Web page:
1) Leadership Series:
2) Dinner - Graduates from 1940 to 1990:
In the Company of Greatness
Some 60 aspiring alumni converged at the iconic heritage of Fort Canning Hotel from 1-3.30pm to hear from distinguished roundtable hosts who represented a range of industries, and engaged graduates in thought-provoking discussions around forging a successful career path in leadership.
In the early stages of their careers, our bright-eyed alumni were eager beavers, lapping up the opportunity to ask questions that helped them gain insights into a range of career paths and valuable career advice, and develop insights about leadership skills.
Points to Ponder
Event Host, the University of Melbourne’s Pro Vice-Chancellor (International), Professor Simon Evans, was kind enough to highlight some of the learning points from the various roundtable conversations. For those that missed out on this event, here they are, including a few pointers that I picked up!
- We cannot distil someone else’s success path and apply what worked for them, in our careers. We should not try to be someone we’re not. We’re unique. And we have to discover for ourselves, what works best for us.
- Exhibiting leadership competencies will help us progress. Being passionate about the job, seeing the value in our work and being able to see the bigger picture will help us take pride in what we do and be appreciated by management. As David Lim said, “It’s not about drilling holes, it’s about building airplanes.”
- Increasingly, the leadership path in an organisation is no longer linear. Often, we don’t scale the corporate ladder in the one organisation, particularly in today’s job climate. We may have to change jobs to progress in our career path. That said, it’s good to stay the course for at least 3 years in a company in order to have a good grasp of what goes on in the company. But should we decide a particular job isn’t for us, nothing should stop us from moving on.
- Job hop for the right reasons. If we find ourselves job hopping every few years, that’s still okay as long as we have a good reason for it. Recurring reasons like ‘the boss is not good or colleagues aren’t great’, may well be an indication that we ourselves are the real problem and haven’t confronted that.
- Enjoy a work-life balance. It’s important to have a work-life balance even if it’s unavoidable that the workload is particularly heavy when we first start off in our careers. It’s also important to enjoy what we do. If we find that we’re dragging ourselves to work, then that’s probably an indication that we may be better suited elsewhere or doing something different.
- Knowing what we’re suited for. What we enjoy doing in our free time outside of work, will give us an indication of what we’ll enjoy doing as a career.
- Develop and maintain relationships. Never underestimate the importance of contacts established at work or in other settings. They may well work for you in recommending work opportunities across the globe.
Alumni had an absolute blast, thanks to the tireless efforts and yet calm disposition of the Alumni Relations & Communications team—including its Director, Leonie Boxtel (whom even Commissioner Tim Dillon has wonderful things to say about) and Manager, Bruce Mortimer (a most affable and capable character).
Thanks to their planning, we were entreated to a stellar line-up of senior alumni hosts and a lively program that included welcome comments from Professor Simon, informal roundtable conversations, delicious light snacks and beverages and a lucky name card draw!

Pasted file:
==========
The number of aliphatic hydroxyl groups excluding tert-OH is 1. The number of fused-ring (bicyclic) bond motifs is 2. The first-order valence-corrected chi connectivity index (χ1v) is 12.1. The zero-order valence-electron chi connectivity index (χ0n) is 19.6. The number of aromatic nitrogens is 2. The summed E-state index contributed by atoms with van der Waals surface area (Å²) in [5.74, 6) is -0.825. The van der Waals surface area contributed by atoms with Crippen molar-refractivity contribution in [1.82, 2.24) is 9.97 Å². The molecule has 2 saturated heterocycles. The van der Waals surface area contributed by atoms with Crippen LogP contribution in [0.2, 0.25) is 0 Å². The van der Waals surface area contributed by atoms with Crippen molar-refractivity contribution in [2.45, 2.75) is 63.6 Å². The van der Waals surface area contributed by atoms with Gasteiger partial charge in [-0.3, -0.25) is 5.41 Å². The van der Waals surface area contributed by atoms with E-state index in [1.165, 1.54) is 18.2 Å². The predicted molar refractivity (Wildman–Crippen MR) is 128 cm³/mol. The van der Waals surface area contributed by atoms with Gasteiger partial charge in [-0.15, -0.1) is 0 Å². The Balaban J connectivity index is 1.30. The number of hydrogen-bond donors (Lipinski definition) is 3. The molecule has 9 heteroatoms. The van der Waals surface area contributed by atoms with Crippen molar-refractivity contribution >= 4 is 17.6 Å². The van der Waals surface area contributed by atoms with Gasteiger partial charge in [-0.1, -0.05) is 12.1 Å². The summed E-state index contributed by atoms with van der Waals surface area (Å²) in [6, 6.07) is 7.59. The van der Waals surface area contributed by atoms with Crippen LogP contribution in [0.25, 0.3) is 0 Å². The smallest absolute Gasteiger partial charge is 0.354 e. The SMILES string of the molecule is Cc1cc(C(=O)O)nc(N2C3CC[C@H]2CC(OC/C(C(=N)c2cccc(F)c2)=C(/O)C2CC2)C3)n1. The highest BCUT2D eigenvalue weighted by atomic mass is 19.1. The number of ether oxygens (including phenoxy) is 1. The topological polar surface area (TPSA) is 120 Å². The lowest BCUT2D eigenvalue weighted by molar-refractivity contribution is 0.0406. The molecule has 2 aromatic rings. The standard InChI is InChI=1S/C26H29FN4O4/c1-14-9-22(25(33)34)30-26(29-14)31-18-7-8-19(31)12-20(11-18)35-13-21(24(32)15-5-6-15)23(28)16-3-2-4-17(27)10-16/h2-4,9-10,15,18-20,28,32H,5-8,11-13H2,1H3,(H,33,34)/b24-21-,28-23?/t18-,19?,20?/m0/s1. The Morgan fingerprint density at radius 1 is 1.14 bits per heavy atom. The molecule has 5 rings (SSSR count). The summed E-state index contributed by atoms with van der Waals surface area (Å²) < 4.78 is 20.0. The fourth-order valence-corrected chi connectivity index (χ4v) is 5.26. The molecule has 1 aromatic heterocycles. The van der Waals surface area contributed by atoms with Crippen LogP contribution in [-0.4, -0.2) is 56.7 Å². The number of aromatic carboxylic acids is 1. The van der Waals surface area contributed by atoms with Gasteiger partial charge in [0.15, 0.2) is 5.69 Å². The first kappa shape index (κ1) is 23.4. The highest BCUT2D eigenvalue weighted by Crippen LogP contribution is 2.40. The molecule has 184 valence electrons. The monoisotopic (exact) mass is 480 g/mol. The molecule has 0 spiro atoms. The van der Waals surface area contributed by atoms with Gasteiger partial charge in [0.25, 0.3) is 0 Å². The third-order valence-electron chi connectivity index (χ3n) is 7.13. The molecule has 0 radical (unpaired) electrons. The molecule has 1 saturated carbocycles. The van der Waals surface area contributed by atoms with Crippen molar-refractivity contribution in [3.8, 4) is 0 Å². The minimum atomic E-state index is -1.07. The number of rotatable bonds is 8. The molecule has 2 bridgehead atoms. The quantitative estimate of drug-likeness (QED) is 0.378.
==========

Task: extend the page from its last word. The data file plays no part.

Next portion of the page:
Our committee certainly enjoyed working with them alongside Country Manager, Teri Ng from the Singapore Representative Office, who amongst other things, sourced Yarra Valley wines at the drop of a hat!
Till next time
Someday, we’ll all have our own stories to tell… stories that hopefully illumine the next generation of leaders. Till then, let’s give life our best shot!
I’d like to end with a quote from a magnanimous and inspiring individual:
“You may be just starting out in your career but I am a firm believer that if you always give your best, no matter how small, boring or insignificant you think the task is, then people will take notice and remember this and opportunities will certainly follow.” – Tim Dillon, Commissioner – South East Asia, Victorian State Government of Australia
Thanks for reading this and look out for our up and coming social event in November!
10-strong, our inspirational roundtable hosts included: Johnny Moo, Director of Automated Systems Holdings Limited; Bay Yew Chuan, Non-Executive Director of Alternative Energy Limited Singapore and Vice Chairman of Store+Deliver+Logistics; David Lim, Chairman of Jurong International and Independent Director of Ascendas Property Fund Trustee Pte Ltd; Tien-Vy Vu, Director of the Credit Structuring Unit at UBS; Michael Heng, Partner of Heng Lee Seng LLP; Agnes Goh, Director of Strategic Client Services at the Asia Pacific Office of Korn/Ferry; International; Michael Ngu, Chief Executive Officer at Architects 61 Pte Ltd; Low Han Keat, Senior Director of the Corporate Finance Department at UOB; Christina Pung, Senior Manager at Chevron; and Lee Chee Kiat, Executive Director of SC Capital Partners Pte Ltd.
Many thanks to the eloquent Professor Simon Evans for gracing the occasion as Event Host; all 10 luminaries detailed above for their selfless sharing and time; Director, Leonie Boxtel and International Manager, Bruce Mortimer from the Alumni Relations & Communications Team for organising this event; Teri Ng from the Singapore Representative Office for her valuable contributions; joyful and inquisitive participants from the University of Melbourne Alumni; the UMAAS’ Committee for their faithful support and participation; and staff of Fort Canning Hotel for a job well done.